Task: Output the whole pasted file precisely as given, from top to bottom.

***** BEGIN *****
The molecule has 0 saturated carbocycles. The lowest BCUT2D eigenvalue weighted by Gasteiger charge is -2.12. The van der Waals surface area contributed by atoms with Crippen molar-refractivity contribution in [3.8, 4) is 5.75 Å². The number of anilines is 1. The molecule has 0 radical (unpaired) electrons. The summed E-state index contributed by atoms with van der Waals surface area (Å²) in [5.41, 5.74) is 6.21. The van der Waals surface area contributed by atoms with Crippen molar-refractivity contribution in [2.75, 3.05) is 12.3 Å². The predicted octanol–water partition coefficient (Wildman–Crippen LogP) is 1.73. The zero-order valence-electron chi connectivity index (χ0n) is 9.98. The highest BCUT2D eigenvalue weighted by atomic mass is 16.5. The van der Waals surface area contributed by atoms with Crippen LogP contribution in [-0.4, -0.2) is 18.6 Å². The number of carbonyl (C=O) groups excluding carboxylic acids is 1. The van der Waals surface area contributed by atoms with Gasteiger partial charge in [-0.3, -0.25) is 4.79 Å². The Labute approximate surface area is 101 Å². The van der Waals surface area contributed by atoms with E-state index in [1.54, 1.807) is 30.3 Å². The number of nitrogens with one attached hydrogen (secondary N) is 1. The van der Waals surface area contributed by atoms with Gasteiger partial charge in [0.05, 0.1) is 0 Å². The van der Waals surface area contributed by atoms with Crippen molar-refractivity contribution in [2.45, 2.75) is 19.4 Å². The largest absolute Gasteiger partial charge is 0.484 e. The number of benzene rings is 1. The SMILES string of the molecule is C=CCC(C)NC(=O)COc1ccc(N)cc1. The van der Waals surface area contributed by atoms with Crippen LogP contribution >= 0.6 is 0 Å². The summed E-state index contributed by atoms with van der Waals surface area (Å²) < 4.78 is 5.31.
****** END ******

The molecule has 0 saturated carbocycles. The lowest BCUT2D eigenvalue weighted by Gasteiger charge is -2.12. The van der Waals surface area contributed by atoms with Crippen molar-refractivity contribution in [3.8, 4) is 5.75 Å². The number of anilines is 1. The molecule has 0 radical (unpaired) electrons. The summed E-state index contributed by atoms with van der Waals surface area (Å²) in [5.41, 5.74) is 6.21. The van der Waals surface area contributed by atoms with Crippen molar-refractivity contribution in [2.75, 3.05) is 12.3 Å². The predicted octanol–water partition coefficient (Wildman–Crippen LogP) is 1.73. The zero-order valence-electron chi connectivity index (χ0n) is 9.98. The highest BCUT2D eigenvalue weighted by atomic mass is 16.5. The van der Waals surface area contributed by atoms with Crippen LogP contribution in [-0.4, -0.2) is 18.6 Å². The number of carbonyl (C=O) groups excluding carboxylic acids is 1. The van der Waals surface area contributed by atoms with Gasteiger partial charge in [-0.3, -0.25) is 4.79 Å². The Labute approximate surface area is 101 Å². The van der Waals surface area contributed by atoms with E-state index in [1.54, 1.807) is 30.3 Å². The number of nitrogens with one attached hydrogen (secondary N) is 1. The van der Waals surface area contributed by atoms with Gasteiger partial charge in [0.05, 0.1) is 0 Å². The van der Waals surface area contributed by atoms with Crippen molar-refractivity contribution in [2.45, 2.75) is 19.4 Å². The largest absolute Gasteiger partial charge is 0.484 e. The number of benzene rings is 1. The SMILES string of the molecule is C=CCC(C)NC(=O)COc1ccc(N)cc1. The van der Waals surface area contributed by atoms with Crippen LogP contribution >= 0.6 is 0 Å². The summed E-state index contributed by atoms with van der Waals surface area (Å²) < 4.78 is 5.31.